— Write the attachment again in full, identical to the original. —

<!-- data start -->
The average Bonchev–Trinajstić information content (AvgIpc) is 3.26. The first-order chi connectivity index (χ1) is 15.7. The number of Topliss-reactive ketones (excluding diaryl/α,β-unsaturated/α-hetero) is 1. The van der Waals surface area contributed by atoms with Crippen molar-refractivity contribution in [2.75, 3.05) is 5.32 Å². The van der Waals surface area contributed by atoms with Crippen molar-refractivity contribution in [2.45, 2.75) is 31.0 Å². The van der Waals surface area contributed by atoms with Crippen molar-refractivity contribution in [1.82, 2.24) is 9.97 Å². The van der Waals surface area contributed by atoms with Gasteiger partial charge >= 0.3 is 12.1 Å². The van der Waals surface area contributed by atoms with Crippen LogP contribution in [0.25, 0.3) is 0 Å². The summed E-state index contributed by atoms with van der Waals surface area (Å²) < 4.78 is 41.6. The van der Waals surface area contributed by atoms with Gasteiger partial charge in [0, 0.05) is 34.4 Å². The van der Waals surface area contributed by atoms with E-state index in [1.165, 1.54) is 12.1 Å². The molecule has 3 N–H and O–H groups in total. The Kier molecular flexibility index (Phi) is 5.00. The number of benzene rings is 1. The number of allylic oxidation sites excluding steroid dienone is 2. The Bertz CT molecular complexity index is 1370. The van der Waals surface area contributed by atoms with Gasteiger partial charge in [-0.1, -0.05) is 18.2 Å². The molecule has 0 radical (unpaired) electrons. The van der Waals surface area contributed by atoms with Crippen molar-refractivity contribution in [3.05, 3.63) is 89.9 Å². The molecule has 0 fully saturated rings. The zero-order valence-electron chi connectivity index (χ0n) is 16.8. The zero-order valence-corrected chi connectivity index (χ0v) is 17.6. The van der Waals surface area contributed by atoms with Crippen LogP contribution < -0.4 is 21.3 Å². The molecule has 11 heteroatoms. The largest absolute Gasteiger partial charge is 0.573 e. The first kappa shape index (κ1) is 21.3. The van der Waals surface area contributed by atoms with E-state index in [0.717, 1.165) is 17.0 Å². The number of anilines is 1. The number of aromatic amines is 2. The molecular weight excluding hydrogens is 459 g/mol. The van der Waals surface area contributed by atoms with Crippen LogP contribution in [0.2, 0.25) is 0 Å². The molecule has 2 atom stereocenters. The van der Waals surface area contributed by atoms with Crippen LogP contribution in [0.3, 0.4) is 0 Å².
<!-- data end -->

The average Bonchev–Trinajstić information content (AvgIpc) is 3.26. The first-order chi connectivity index (χ1) is 15.7. The number of Topliss-reactive ketones (excluding diaryl/α,β-unsaturated/α-hetero) is 1. The van der Waals surface area contributed by atoms with Crippen molar-refractivity contribution in [2.75, 3.05) is 5.32 Å². The van der Waals surface area contributed by atoms with Crippen molar-refractivity contribution in [2.45, 2.75) is 31.0 Å². The van der Waals surface area contributed by atoms with Crippen molar-refractivity contribution in [1.82, 2.24) is 9.97 Å². The van der Waals surface area contributed by atoms with Gasteiger partial charge >= 0.3 is 12.1 Å². The van der Waals surface area contributed by atoms with Crippen LogP contribution in [0.25, 0.3) is 0 Å². The summed E-state index contributed by atoms with van der Waals surface area (Å²) < 4.78 is 41.6. The van der Waals surface area contributed by atoms with Gasteiger partial charge in [0, 0.05) is 34.4 Å². The van der Waals surface area contributed by atoms with E-state index in [1.165, 1.54) is 12.1 Å². The molecule has 3 N–H and O–H groups in total. The Kier molecular flexibility index (Phi) is 5.00. The number of benzene rings is 1. The number of allylic oxidation sites excluding steroid dienone is 2. The Bertz CT molecular complexity index is 1370. The van der Waals surface area contributed by atoms with Gasteiger partial charge in [-0.1, -0.05) is 18.2 Å². The molecule has 0 radical (unpaired) electrons. The van der Waals surface area contributed by atoms with Crippen molar-refractivity contribution in [3.05, 3.63) is 89.9 Å². The molecule has 0 fully saturated rings. The zero-order valence-electron chi connectivity index (χ0n) is 16.8. The zero-order valence-corrected chi connectivity index (χ0v) is 17.6. The van der Waals surface area contributed by atoms with Crippen LogP contribution < -0.4 is 21.3 Å². The molecule has 11 heteroatoms. The largest absolute Gasteiger partial charge is 0.573 e. The first kappa shape index (κ1) is 21.3. The van der Waals surface area contributed by atoms with E-state index in [0.717, 1.165) is 17.0 Å². The number of anilines is 1. The number of aromatic amines is 2. The molecular weight excluding hydrogens is 459 g/mol. The van der Waals surface area contributed by atoms with Crippen LogP contribution in [0.2, 0.25) is 0 Å². The molecule has 2 atom stereocenters. The van der Waals surface area contributed by atoms with Crippen LogP contribution in [0.3, 0.4) is 0 Å².